With an Estimated US$800B in Payments Processed Annually, Apple Has Become a Key Actor in the Global Fintech Sceneby Fintechnews Switzerland January 30, 2023
In 2022, Apple controlled an estimated US$800 billion worth of payments, making the American technology company a significant fintech player globally, a new report by Flagship Advisory Partners, a boutique consultancy and mergers and acquisitions advisory firm from the Netherlands, says.
By 2030, that amount is projected to soar to US$3.2 trillion, rising at an annual growth rate of 19% from 2022 as the tech firm continue to expand its product portfolio.
The new paper, released on January 11, 2023, looks at Apple’s fintech ecosystem, delving into the firm’s existing products and services, ongoing projects and growth metrics.
According to the report, Apple’s mobile payment service, Apple Pay, currently stands as the company’s largest source of fintech flows, accounting for more than US$500 billion worth of transactions in 2022 and an estimated 30 billion transactions.
These metrics imply that about 3% of all Visa and Mastercard (V/MC) consumer card value and 10-12% of V/MC card transactions in North America and Europe went through Apple Pay in 2022, the report claims.
A comparison with market leader PayPal reveals that Apple Pay has achieved rather impressive growth in a relatively short amount of time. Apple Pay is just under half of the size of PayPal by volume of flows, and yet the mobile wallet has been operational for just eight years, against 24 years for PayPal, it notes.
Introduced in 2014, Apple Pay is a mobile payment service that allows users to make payments in person, in iOS apps, and on the web. The service has risen in popularity at both the physical point-of-sale (POS) and online. In early 2022, the firm claimed that Apple Pay had achieved a 90% penetration rate among US retailers.
Building on this momentum, Apple introduced Tap to Pay on iPhone in February 2022, making the adoption of the mobile wallet even easier for merchants.
Tap to Pay, which allows businesses to accept Apple Pay, contactless credit and debit cards, and other digital wallets with only an iPhone and no additional hardware, has already gained the support of payment platforms Adyen, Square, and Stripe, with more expected to come.
Flagship Advisory Partners has bullish expectations on the growth of Tap to Pay, projecting more than US$60 billion worth of payments via the software POS by 2030.
After Apple Pay, the second largest source of fintech flows are the payments that Apple itself receives as a merchant through its own sales channels. These include the Apple stores, Apple.com, Apple’s music, TV and video channels, as well as the App Store, the report notes.
An estimated US$242 billion worth of transactions was reported in 2022, with the App Store making up for most of the sum at US$100 billion and generating US$25 billion in revenue for the company.
Expanding the consumer fintech business
These past couple of years have seen Apple jumping deeper into financial services, a development that’s evidenced by the firm’s new product announcements, the report notes.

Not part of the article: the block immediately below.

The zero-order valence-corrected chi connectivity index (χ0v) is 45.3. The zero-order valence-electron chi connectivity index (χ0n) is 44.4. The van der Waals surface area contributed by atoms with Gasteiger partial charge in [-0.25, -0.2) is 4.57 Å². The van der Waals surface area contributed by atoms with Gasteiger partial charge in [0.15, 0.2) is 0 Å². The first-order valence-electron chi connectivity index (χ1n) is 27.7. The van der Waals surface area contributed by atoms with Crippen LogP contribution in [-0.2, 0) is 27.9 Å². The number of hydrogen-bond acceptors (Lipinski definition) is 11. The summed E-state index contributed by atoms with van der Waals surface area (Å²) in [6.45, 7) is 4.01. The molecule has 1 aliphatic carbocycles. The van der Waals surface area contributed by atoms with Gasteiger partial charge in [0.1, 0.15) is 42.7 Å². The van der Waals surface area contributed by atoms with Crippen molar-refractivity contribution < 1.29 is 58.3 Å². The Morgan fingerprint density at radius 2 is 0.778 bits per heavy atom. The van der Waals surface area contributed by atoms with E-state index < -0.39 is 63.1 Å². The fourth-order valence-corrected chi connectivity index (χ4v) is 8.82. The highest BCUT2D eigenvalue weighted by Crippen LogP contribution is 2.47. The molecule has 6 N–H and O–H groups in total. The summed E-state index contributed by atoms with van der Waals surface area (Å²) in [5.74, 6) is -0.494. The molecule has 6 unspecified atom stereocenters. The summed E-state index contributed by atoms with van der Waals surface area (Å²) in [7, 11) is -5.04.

In 2017, the company launched Apple Cash, a solution that allows users in the US to send and receive money, hold an Apple Cash balance and transfer money back to a bank account easily.
This was followed in 2019 by the introduction of the Apple Card, a credit card created by Apple and issued by Goldman Sachs. The card is designed primarily to be used with Apple Pay on Apple devices such as an iPhone, iPad, Apple Watch, or Mac. Currently, it is available only in the US, with 6.7 million American cardholders in early 2022.
Other consumer fintech products are in the works, including the Apple Pay Later, a buy now, pay later (BNPL) solution that will allow users in the US to spread the cost of a purchase into four payments over six weeks, without paying interest or fees; and the Apple Savings account, a “high-yield” interest-bearing savings account that will be administered by Goldman Sachs.
These developments indicate that the tech firm is working on expanding its portfolio of consumer fintech products, the Flagship Advisory Partners report says. It notes that while volumes arising from Apple Card and Apple Cash remain modest with an estimated US$30 billion worth of transactions in 2022, this sum could grow to US$350 billion by 2030 as Apple continues to launch new consumer fintech products.
Looking at Apple’s fintech operating model, the report notes that, so far, the firm has relied on a slew of partners including Goldman Sachs, JP Morgan Chase as well as Visa and Mastercard, to process payments and offer Apple-branded consumer fintech products.
Though evidence suggests that Apple may be looking to reduce its dependency on third parties and banking partners, it is unlikely that the firm will subsume all or most of the value chain roles delivered by partners today, Flagship Advisory Partners says. This is because the collateral damage for becoming a fully licensed bank would be just too great, compared with collaborating with strong partners that are offering increasingly well-designed banking-as-a-service (BaaS) propositions, it says.
In addition to its consumer fintech line, Apple has also been working on expanding its digital identity offering. The Apple Wallet, an app that stores users’ credit and debit cards, loyalty and rewards cards, as well as credentials, saw several developments in 2022, including the launch of driver’s licenses and state identity documentation (ID) on the app. Currently, three US states offer driver’s licenses and state IDs in Apple Wallet: Arizona, Colorado, and Maryland.
Featured image credit: edited from Unsplash